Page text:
This article was published on February 10, 2015

How to find and attract the best developers globally

How to find and attract the best developers globally
Mackensie Graham
Story by

Mackensie Graham

Fingers deep in a keyboard, large headphones on, and a can of energy drink within reach flashes the paradigm of the traditional developer. Perhaps our figment of artificial intelligence is in the middle of a hackathon, maxing out mad coding skills in the programming languages that speak in new volumes to better UX, capabilities and functionality never seen by the likes of everyday Web users before.

Now take this base and layer on multiple collegiate degrees or knowledge of the self-taught autodidactic. Imagine a skyscraper office with rows on rows of computer stations or a small shop with a roll-up garage. Add in the uniform of jeans and hoodie or toss it aside for heels and a designer skirt.

Developers build molds then break them; they arrive at this title through various paths from different backgrounds. But one thing is for certain: You want the top-notch developers for your product.

Having the best stocked in your engineering department is important when the average US software developers earn a median salary of $92,660 according to the US Department of Labor in 2013. The highest 10 percent in the field hold salaries around $143,000.

Screen Shot 2015-02-10 at 10.16.37 AM
(Hint: Click the photo for more details on these statistics!)

A higher salary employee means a greater investment in the potential progress of that employee; invest in the right ones from the beginning.

Sourcing for these unicorns of employees—the ones that go above and beyond into the “and other duties as assigned”—then expands far beyond the sizeable area of your company, even the booming Bay Area, busting tech towers of India and upstart flats in London.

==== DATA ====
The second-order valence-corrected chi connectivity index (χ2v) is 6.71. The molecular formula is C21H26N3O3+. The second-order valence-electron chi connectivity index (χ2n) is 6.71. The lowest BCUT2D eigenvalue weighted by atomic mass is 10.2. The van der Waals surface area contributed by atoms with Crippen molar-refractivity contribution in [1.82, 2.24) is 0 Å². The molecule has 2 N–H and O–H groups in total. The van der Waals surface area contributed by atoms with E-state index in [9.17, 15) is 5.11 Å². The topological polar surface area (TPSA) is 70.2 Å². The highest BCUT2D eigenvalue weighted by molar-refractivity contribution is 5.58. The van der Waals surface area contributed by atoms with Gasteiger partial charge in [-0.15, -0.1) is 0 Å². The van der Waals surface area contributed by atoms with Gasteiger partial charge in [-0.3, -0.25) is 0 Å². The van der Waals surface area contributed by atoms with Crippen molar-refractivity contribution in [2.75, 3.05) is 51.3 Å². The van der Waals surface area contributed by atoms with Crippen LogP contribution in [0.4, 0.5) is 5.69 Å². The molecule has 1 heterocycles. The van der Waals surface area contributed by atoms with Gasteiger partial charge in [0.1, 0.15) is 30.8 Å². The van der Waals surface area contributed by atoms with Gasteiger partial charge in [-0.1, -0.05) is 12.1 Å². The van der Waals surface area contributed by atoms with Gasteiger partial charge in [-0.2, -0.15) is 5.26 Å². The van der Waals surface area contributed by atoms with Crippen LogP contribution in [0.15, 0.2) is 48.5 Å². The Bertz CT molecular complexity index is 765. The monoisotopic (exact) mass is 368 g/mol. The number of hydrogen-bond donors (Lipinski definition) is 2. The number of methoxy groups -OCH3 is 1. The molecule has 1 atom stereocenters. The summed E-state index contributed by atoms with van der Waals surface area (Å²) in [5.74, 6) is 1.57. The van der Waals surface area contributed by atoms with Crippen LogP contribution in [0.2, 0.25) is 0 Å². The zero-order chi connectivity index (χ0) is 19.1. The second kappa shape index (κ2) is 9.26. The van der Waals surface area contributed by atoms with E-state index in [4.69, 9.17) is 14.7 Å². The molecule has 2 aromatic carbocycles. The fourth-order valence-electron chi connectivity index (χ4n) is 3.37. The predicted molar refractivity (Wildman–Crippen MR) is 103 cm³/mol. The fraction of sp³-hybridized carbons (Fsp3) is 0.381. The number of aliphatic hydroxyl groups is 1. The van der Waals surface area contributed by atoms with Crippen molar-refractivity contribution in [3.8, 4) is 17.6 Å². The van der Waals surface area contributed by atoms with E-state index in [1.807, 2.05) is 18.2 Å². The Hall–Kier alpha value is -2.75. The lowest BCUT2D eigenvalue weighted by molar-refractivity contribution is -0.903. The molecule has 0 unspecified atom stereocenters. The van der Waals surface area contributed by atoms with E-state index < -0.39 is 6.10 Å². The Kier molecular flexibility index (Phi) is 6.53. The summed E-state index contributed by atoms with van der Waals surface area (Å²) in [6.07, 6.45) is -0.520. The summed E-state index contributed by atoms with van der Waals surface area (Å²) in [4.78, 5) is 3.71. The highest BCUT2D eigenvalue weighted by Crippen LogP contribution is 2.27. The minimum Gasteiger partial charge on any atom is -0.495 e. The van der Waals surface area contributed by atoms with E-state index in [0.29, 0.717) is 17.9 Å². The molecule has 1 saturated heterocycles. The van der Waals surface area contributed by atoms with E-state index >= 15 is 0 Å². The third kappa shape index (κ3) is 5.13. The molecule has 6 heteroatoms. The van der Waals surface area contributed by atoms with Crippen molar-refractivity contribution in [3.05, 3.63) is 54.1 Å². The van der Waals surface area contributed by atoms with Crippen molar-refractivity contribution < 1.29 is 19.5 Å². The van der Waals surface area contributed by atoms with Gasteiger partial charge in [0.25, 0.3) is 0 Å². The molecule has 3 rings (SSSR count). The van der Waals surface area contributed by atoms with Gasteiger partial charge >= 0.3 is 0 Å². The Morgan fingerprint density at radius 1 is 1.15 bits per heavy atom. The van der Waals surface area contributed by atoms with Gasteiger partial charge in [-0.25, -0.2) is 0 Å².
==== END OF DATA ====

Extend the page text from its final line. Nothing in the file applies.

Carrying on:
As global tech sectors grow, so does the big picture of the modern developer.

Laws of attraction

Most likely, your best employee is out there and already gainfully employed. The job is then to explore what would make them leave their current role.

Once a developer is targeted, this can be as simple as a conversation of wants and needs. It could break down to bigger salary, more time off for family, or something less tangible such as a more connected culture.

Whether it is big name software, Web and app agency or an open source project, developers want to work on a project that means something to them. Maybe the company’s mission inspires them, or they are embracing a new challenge; maybe they use the product and want to make it better.

ux unicorn

One thing is for certain, most of all developers like to solve problems. Your goal is position the role in the best light possible illustrating the chance to problem solve.

Yes, salary, benefits, vacation are important but also the soul stuff that hits hard at the core of why we as humans do what we do. Once the bottom of the hierarchy of needs are met, it’s time to tap into that self-actualization and self-fulfillment.

This is different for everyone but lies in the ethos of purpose. Highlight how the role makes an impact on the greater good, shifts technology into the future or will build something. Use marketing to highlight real employees telling real stories that give color to the company.

Find and seek

If you are sourcing for a small company, you likely do not have the advantages of corporate brand awareness and big budgets for role advertising. Not one developer fits all; different skills, experience levels and personalities will lock in with different roles.